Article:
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These​ ​prompts​ ​are​ ​only​ ​suggestions.​ They can be used to inspire either a poem or an illustration.​Feel​ ​free​ ​to​ ​use​ ​them​ ​if​ ​you​ ​want​ ​to,​ ​or​ ​to​ ​invent​ ​your​ ​own prompt,​ ​or​ ​to​ ​“free​ ​write”​ ​a​ ​poem​ ​or illustration on​ ​the​ ​topic​ ​of​ ​peace.

Prompts​ ​for​ ​Grades​ ​K-4:

  1. Write​ ​a​ ​poem​ ​about​ ​all​ ​of​ ​the​ ​different​ ​ways​ ​you​ ​can​ ​feel​ ​peace.​ ​Consider​ ​what​ ​peace looks​ ​or​ ​sounds​ ​like,​ ​if​ ​​​it​ ​has​ ​a​ ​taste​ ​or​ ​smell,​ ​or​ ​what​ ​it​ ​might​ ​feel​ ​like​ ​if​ ​you​ ​could touch​ ​it.
  2. Who​ ​is​ ​someone​ ​that​ ​makes​ ​you​ ​feel​ ​peaceful?​ ​Write​ ​a​ ​poem​ ​about​ ​that​ ​person​ ​and​ ​why you​ ​think​ ​they​ ​are​ ​peaceful.
  3. How​ ​can​ ​we​ ​encourage​ ​peace​ ​in​ ​our​ ​everyday​ ​lives?​ ​Write​ ​a​ ​poem​ ​about​ ​the​ ​ways​ ​you can​ ​encourage​ ​peace​ ​at​ ​home,​ ​at​ ​school,​ ​and​ ​with​ ​friends.
  4. Close​ ​your​ ​eyes​ ​and​ ​think​ ​about​ ​peace.​ ​Write​ ​a​ ​poem​ ​about​ ​where​ ​you​ ​are​ ​and​ ​what​ ​you see.

Prompts​ ​for​ ​Grades​ ​5-8:

  1. Write​ ​a​ ​poem​ ​in​ ​two​ ​parts:​ ​in​ ​the​ ​first​ ​part,​ ​imagine​ ​a​ ​place​ ​where​ ​conflict​ ​prevails.​ ​In​ ​the second​ ​part,​ ​reimagine​ ​this​ ​same​ ​place—but​ ​without​ ​the​ ​conflict.​ ​Try​ ​to​ ​use​ ​specific images​ ​to​ ​paint​ ​the​ ​picture.
  2. Write​ ​a​ ​poem​ ​about​ ​peace​ ​without​ ​using​ ​the​ ​word​ ​“peace”​ ​at​ ​all.​ ​Consider​ ​using​ ​all​ ​five senses​ ​(touch,​ ​sound,​ ​sight,​ ​taste,​ ​smell)​ ​to​ ​describe​ ​peace.
  3. Write​ ​a​ ​poem​ ​from​ ​the​ ​point​ ​of​ ​view​ ​of​ ​someone​ ​traveling​ ​the​ ​world​ ​trying​ ​to​ ​spread peace.​ ​Where​ ​might​ ​they​ ​travel?​ ​What​ ​might​ ​they​ ​see?​ ​What​ ​goals​ ​might​ ​they​ ​have?
  4. Why​ ​is​ ​peace​ ​important?​ ​Why​ ​is​ ​it​ ​something​ ​we​ ​should​ ​value?​ ​Write​ ​a​ ​poem​ ​in​ ​which you​ ​answer​ ​these​ ​questions.

Prompts​ ​for​ ​Grades​ ​9-12:

  1. Write​ ​a​ ​poem​ ​where​ ​war​ ​doesn’t​ ​exist.​ ​You​ ​can​ ​think​ ​politically,​ ​socially,​ ​and/or economically​ ​in​ ​terms​ ​of​ ​the​ ​world​ ​or​ ​psychologically,​ ​physically,​ ​and/or​ ​emotionally​ ​in terms​ ​of​ ​the​ ​people.​ ​Consider​ ​using​ ​literary​ ​elements​ ​like​ ​metaphors,​ ​similes,​ ​or personification.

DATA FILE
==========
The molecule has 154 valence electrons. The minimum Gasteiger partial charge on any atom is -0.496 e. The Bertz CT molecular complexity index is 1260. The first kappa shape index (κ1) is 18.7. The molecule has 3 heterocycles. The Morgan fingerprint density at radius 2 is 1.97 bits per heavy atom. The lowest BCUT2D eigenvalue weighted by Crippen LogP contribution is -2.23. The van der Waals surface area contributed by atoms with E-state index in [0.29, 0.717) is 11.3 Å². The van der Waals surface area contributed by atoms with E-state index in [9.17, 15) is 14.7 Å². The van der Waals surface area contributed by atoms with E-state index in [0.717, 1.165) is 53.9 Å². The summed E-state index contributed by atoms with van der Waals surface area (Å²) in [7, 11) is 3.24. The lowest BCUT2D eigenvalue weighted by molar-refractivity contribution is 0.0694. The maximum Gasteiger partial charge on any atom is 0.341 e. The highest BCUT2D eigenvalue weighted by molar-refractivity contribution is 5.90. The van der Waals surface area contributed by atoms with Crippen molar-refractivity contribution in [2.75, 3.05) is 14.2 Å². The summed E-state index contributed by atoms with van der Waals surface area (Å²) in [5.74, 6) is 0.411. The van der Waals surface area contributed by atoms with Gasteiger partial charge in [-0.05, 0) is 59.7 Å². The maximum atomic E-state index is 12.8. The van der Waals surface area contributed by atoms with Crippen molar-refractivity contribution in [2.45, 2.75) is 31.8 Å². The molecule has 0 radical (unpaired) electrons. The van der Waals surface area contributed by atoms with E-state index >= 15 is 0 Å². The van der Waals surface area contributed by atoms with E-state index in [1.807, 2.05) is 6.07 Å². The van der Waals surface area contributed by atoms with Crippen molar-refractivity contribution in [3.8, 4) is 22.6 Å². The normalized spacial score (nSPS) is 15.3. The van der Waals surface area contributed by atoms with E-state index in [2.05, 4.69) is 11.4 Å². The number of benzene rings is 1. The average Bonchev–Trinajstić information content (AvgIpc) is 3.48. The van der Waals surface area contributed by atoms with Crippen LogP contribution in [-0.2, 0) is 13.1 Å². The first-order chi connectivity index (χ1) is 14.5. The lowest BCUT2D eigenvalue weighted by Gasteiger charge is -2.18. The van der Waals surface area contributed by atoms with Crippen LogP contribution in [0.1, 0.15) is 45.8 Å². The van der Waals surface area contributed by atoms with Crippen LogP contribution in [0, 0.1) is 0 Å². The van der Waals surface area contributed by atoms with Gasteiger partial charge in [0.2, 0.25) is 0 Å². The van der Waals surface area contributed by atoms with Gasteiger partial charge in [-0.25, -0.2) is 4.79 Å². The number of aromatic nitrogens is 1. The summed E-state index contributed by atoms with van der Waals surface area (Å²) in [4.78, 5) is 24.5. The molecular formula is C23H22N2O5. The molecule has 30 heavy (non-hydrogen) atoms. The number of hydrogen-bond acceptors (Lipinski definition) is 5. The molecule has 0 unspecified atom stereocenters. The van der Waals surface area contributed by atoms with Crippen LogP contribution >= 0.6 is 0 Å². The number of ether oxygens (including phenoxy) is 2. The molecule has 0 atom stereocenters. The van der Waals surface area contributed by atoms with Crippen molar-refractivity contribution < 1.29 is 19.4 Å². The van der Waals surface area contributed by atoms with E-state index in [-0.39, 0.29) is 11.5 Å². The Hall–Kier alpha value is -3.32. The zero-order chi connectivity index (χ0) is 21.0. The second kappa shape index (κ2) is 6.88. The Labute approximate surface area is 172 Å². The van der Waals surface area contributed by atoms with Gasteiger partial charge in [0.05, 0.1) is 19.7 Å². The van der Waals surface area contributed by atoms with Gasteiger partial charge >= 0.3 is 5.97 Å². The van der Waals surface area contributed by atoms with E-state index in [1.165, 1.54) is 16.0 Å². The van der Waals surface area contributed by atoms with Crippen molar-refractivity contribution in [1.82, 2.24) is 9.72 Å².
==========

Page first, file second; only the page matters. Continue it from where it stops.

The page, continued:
2. Many​ ​people​ ​believe​ ​that​ ​teaching​ ​children​ ​about​ ​peace​ ​is​ ​the​ ​best​ ​way​ ​to​ ​spread​ ​it.​ ​Write a​ ​poem​ ​in​ ​the​ ​form​ ​of​ ​a​ ​letter​ ​to​ ​a​ ​younger​ ​child​ ​about​ ​peace,​ ​why​ ​it’s​ ​important,​ ​and/or how​ ​they​ ​can​ ​promote​ ​peace.
  1. Write​ ​a​ ​poem​ ​about​ ​a​ ​role​ ​model—real​ ​or​ ​fictional,​ ​alive​ ​or​ ​dead,​ ​someone​ ​famous​ ​or someone​ ​you​ ​know​ ​personally—who​ ​you​ ​feel​ ​exemplifies​ ​peace.
  2. According​ ​to​ ​the​ ​Merriam-Webster​ ​dictionary,​ ​peace​ ​is​ ​defined​ ​as​ ​a​ ​pact​ ​or​ ​agreement​ ​to end​ ​hostilities​ ​between​ ​those​ ​who​ ​have​ ​been​ ​at​ ​war​ ​or​ ​in​ ​a​ ​state​ ​of​ ​enmity.​ ​Does​ ​this​ ​add to​ ​or​ ​take​ ​away​ ​from​ ​what​ ​you​ ​think​ ​about​ ​peace?​ ​Write​ ​a​ ​poem​ ​about​ ​how​ ​this​ ​affects your​ ​beliefs​ ​about​ ​peace​ ​and​ ​why​ ​it​ ​is​ ​important.

Illustration Tips:

  1. Bold colors and defined edges/outlines are preferred, since they show up best in the calendar.
  2. Get creative with your images of peace.We often see lots of submissions containing hearts and doves; we tend to be struck by less expected personal images of peace.